Snaphooks should be sized to be compatible with the member to which they will be connected, or be of a locking configuration. Unless the snaphook is a locking type and designed for the following connections, they should not be engaged a) directly to webbing, rope or wire rope; b) to each other; c) to a dee-ring to which another snaphook or other connecter is attached; d) to a horizontal lifeline; or e) to any object incompatible in shape or dimension relative to the snaphook, thereby causing the connected object to depress the snaphook keeper and release unintentionally. OSHA considers a hook to be compatible when the diameter of the dee-ring to which the snaphook is attached is greater than the inside length of the snaphook when measured from the bottom (hinged end) of the snaphook keeper to the inside curve of the top of the snaphook. Thus, no matter how the dee-ring is positioned or moved (rolls) with the snaphook attached, the dee-ring cannot touch the outside of the keeper, thus depressing it open. As of January 1, 1998, the use of non-locking snaphooks was prohibited. On suspended scaffolds or similar work platforms with horizontal lifelines that may become vertical lifelines, the devices used to connect to a horizontal lifeline should be capable of locking in both directions on the lifeline. Horizontal lifelines should be designed, installed, and used under the supervision of a qualified person, as part of a complete personal fall arrest system that maintains a safety factor of at least two. Lifelines should be protected against being cut or abraded. Ropes and straps (webbing) used in lanyards, lifelines, and strength components of body belts and body harnesses should be made of synthetic fibres. Anchorages should be designed, installed, and used under the supervision of a qualified person, as part of a complete personal fall arrest system that maintains a safety factor of at least two, e.g. capable of supporting at least twice the weight expected to be imposed upon it. 3. Positioning device systems These body belt or body harness systems should be set up so that a worker can free fall no further than two feet (0.6 m). They should be secured to an anchorage capable of supporting at least twice the potential impact load of an employee’s fall or 3,000 pounds (13.3 kilonewtons), whichever is greater. Requirements for snaphooks, dee-rings, and other connectors used with positioning device systems must meet the same criteria as those for personal fall arrest systems. 4. Safety net systems Safety nets must be installed as close as practicable under the walking/working surface on which employees are working and never more than 30 feet (9.1 m) below such levels. Defective nets should not be used, so they should be inspected at least once a week for wear, damage, and other deterioration. The maximum size of each safety net mesh opening should not exceed 36 square inches (230 cm2) nor be longer than six inches (15 cm) on any side, and the openings, measured centre-to-centre, of mesh ropes or webbing, should not exceed six inches (15 cm). All mesh crossings should be secured to prevent enlargement of the mesh opening. Each safety net or section should have a border rope for webbing with a minimum breaking strength of 5,000 pounds (22.2 kilonewtons). Connections between safety net panels should be as strong as integral net components and be spaced no more than six inches (15 cm) apart. Install safety nets with sufficient clearance underneath to prevent contact with the surface or structure below. When nets are used on bridges, the potential fall area from the walking/working surface to the net shall be unobstructed. Safety nets must extend outward from the outermost projection of the work surface as follows: Safety nets should be capable of absorbing an impact force of a drop test consisting of a 400 pound (180 kg) bag of sand 30 inches (76 cm) in diameter, dropped from the highest walking/working surface at which workers are exposed, but not from less than 42 inches (1.1 m) above that level. Items that have fallen into safety nets including, but not restricted to, materials, scrap, equipment, and tools, must be removed as soon as possible, and at least before the next work shift. 5. Warning line systems Warning line systems consist of ropes, wires, or chains, and supporting stanchions and are set up as follows:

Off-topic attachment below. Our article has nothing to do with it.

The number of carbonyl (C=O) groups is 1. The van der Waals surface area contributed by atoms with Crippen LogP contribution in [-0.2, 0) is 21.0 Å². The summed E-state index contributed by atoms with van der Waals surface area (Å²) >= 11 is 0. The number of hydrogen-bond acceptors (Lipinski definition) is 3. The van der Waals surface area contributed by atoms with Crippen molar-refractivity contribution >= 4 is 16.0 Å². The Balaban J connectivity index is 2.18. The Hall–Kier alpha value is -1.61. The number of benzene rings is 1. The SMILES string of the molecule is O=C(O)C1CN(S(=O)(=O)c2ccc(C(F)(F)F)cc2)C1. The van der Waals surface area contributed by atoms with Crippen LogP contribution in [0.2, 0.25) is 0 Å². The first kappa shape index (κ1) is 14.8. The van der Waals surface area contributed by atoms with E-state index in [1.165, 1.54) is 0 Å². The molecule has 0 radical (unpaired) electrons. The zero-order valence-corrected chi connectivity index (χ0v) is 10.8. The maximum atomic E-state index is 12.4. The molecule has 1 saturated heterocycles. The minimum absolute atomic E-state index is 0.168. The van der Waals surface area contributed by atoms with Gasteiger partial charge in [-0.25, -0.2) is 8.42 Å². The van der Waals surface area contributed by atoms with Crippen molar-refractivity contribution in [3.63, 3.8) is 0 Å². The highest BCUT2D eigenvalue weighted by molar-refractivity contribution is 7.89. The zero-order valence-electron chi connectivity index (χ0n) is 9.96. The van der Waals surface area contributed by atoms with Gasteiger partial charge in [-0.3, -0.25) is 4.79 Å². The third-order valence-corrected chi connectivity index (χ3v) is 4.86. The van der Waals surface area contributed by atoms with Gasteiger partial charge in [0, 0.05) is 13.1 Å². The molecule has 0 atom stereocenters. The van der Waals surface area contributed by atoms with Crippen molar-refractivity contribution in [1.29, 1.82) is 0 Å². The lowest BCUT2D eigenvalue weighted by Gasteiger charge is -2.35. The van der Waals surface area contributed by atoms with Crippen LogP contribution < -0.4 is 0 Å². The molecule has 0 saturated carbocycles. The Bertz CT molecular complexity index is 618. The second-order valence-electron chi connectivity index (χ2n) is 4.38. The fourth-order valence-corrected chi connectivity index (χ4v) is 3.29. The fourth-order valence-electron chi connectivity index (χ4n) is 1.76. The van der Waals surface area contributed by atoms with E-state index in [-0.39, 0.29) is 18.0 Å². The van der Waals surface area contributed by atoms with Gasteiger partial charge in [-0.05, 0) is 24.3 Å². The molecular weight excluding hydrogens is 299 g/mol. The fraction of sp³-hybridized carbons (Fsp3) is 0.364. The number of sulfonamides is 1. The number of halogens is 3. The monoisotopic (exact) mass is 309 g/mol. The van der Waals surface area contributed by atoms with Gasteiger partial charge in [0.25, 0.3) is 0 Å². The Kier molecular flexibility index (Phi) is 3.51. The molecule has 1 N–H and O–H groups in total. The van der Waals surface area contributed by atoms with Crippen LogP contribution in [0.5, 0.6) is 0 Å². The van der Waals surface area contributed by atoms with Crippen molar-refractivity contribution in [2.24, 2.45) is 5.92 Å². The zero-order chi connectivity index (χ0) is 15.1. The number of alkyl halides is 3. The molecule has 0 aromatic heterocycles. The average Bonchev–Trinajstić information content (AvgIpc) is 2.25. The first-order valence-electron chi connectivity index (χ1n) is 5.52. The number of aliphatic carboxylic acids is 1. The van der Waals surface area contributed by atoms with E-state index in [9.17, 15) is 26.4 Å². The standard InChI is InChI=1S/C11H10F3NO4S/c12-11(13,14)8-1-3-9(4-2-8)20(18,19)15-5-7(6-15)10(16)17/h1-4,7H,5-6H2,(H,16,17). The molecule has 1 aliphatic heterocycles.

• Flagged at not more than 1.8 m intervals with high-visibility material

• Rigged and supported so that the lowest point (including sag) is no less than 0.9 m from the walking/working surface and its highest point is no more than 1 m from the walking/working surface